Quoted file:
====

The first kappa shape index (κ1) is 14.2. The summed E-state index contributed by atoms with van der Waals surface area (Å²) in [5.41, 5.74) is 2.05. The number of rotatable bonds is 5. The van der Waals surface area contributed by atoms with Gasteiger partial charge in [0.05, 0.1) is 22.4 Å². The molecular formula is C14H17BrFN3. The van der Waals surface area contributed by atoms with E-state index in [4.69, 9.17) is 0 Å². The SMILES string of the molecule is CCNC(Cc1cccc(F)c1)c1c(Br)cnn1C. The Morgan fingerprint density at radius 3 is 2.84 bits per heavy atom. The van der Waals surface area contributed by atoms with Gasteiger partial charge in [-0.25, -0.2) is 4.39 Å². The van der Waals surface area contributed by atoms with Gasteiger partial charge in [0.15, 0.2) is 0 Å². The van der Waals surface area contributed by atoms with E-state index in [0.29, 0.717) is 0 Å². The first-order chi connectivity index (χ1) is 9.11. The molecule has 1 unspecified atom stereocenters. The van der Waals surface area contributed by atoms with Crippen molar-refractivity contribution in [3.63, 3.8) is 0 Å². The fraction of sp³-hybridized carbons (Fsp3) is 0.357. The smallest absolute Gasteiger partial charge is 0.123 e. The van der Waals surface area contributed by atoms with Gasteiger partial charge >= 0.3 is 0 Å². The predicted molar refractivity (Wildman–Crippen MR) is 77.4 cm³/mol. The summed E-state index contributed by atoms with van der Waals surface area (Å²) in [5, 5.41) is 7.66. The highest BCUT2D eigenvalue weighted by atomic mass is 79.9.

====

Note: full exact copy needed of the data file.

The first kappa shape index (κ1) is 14.2. The summed E-state index contributed by atoms with van der Waals surface area (Å²) in [5.41, 5.74) is 2.05. The number of rotatable bonds is 5. The van der Waals surface area contributed by atoms with Gasteiger partial charge in [0.05, 0.1) is 22.4 Å². The molecular formula is C14H17BrFN3. The van der Waals surface area contributed by atoms with E-state index in [4.69, 9.17) is 0 Å². The SMILES string of the molecule is CCNC(Cc1cccc(F)c1)c1c(Br)cnn1C. The Morgan fingerprint density at radius 3 is 2.84 bits per heavy atom. The van der Waals surface area contributed by atoms with Gasteiger partial charge in [-0.25, -0.2) is 4.39 Å². The van der Waals surface area contributed by atoms with Gasteiger partial charge in [0.15, 0.2) is 0 Å². The van der Waals surface area contributed by atoms with E-state index in [0.29, 0.717) is 0 Å². The first-order chi connectivity index (χ1) is 9.11. The molecule has 1 unspecified atom stereocenters. The van der Waals surface area contributed by atoms with Crippen molar-refractivity contribution in [3.63, 3.8) is 0 Å². The fraction of sp³-hybridized carbons (Fsp3) is 0.357. The smallest absolute Gasteiger partial charge is 0.123 e. The van der Waals surface area contributed by atoms with Gasteiger partial charge >= 0.3 is 0 Å². The predicted molar refractivity (Wildman–Crippen MR) is 77.4 cm³/mol. The summed E-state index contributed by atoms with van der Waals surface area (Å²) in [5, 5.41) is 7.66. The highest BCUT2D eigenvalue weighted by atomic mass is 79.9.